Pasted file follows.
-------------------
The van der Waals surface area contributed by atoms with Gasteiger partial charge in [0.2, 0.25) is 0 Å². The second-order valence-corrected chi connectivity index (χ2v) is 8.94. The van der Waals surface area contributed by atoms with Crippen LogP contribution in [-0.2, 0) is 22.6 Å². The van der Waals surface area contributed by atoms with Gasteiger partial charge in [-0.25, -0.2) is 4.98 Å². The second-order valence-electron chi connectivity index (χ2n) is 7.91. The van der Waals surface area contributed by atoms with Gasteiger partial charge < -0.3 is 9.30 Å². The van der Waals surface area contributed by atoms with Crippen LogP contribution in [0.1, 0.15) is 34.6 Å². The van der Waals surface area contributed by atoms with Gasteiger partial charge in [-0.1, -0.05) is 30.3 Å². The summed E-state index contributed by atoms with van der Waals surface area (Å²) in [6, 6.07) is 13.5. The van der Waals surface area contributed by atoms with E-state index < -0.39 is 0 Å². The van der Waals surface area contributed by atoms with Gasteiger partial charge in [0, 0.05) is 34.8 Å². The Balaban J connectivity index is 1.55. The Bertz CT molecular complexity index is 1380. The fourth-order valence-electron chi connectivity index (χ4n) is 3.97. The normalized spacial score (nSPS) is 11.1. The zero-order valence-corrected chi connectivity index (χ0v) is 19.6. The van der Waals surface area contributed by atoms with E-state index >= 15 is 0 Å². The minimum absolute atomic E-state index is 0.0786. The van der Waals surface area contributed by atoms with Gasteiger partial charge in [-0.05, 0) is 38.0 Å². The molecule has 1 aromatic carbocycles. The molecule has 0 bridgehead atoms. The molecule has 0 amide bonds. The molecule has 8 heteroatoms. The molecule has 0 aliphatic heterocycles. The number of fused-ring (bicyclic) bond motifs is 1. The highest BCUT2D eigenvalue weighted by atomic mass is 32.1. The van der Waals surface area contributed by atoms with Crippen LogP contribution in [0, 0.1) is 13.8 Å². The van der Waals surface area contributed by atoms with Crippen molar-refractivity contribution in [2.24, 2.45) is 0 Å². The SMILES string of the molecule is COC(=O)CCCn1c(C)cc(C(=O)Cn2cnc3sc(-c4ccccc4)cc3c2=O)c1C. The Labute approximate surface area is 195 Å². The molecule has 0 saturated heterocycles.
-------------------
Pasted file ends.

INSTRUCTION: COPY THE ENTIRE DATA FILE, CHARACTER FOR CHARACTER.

The van der Waals surface area contributed by atoms with Gasteiger partial charge in [0.2, 0.25) is 0 Å². The second-order valence-corrected chi connectivity index (χ2v) is 8.94. The van der Waals surface area contributed by atoms with Crippen LogP contribution in [-0.2, 0) is 22.6 Å². The van der Waals surface area contributed by atoms with Gasteiger partial charge in [-0.25, -0.2) is 4.98 Å². The second-order valence-electron chi connectivity index (χ2n) is 7.91. The van der Waals surface area contributed by atoms with Gasteiger partial charge < -0.3 is 9.30 Å². The van der Waals surface area contributed by atoms with Crippen LogP contribution in [0.1, 0.15) is 34.6 Å². The van der Waals surface area contributed by atoms with Gasteiger partial charge in [-0.1, -0.05) is 30.3 Å². The summed E-state index contributed by atoms with van der Waals surface area (Å²) in [6, 6.07) is 13.5. The van der Waals surface area contributed by atoms with E-state index < -0.39 is 0 Å². The van der Waals surface area contributed by atoms with Gasteiger partial charge in [0, 0.05) is 34.8 Å². The Balaban J connectivity index is 1.55. The Bertz CT molecular complexity index is 1380. The fourth-order valence-electron chi connectivity index (χ4n) is 3.97. The normalized spacial score (nSPS) is 11.1. The zero-order valence-corrected chi connectivity index (χ0v) is 19.6. The van der Waals surface area contributed by atoms with E-state index >= 15 is 0 Å². The minimum absolute atomic E-state index is 0.0786. The van der Waals surface area contributed by atoms with Gasteiger partial charge in [-0.05, 0) is 38.0 Å². The molecule has 1 aromatic carbocycles. The molecule has 0 bridgehead atoms. The molecule has 0 amide bonds. The molecule has 8 heteroatoms. The molecule has 0 aliphatic heterocycles. The number of fused-ring (bicyclic) bond motifs is 1. The highest BCUT2D eigenvalue weighted by atomic mass is 32.1. The van der Waals surface area contributed by atoms with Crippen LogP contribution in [0, 0.1) is 13.8 Å². The van der Waals surface area contributed by atoms with Crippen molar-refractivity contribution in [2.24, 2.45) is 0 Å². The SMILES string of the molecule is COC(=O)CCCn1c(C)cc(C(=O)Cn2cnc3sc(-c4ccccc4)cc3c2=O)c1C. The Labute approximate surface area is 195 Å². The molecule has 0 saturated heterocycles.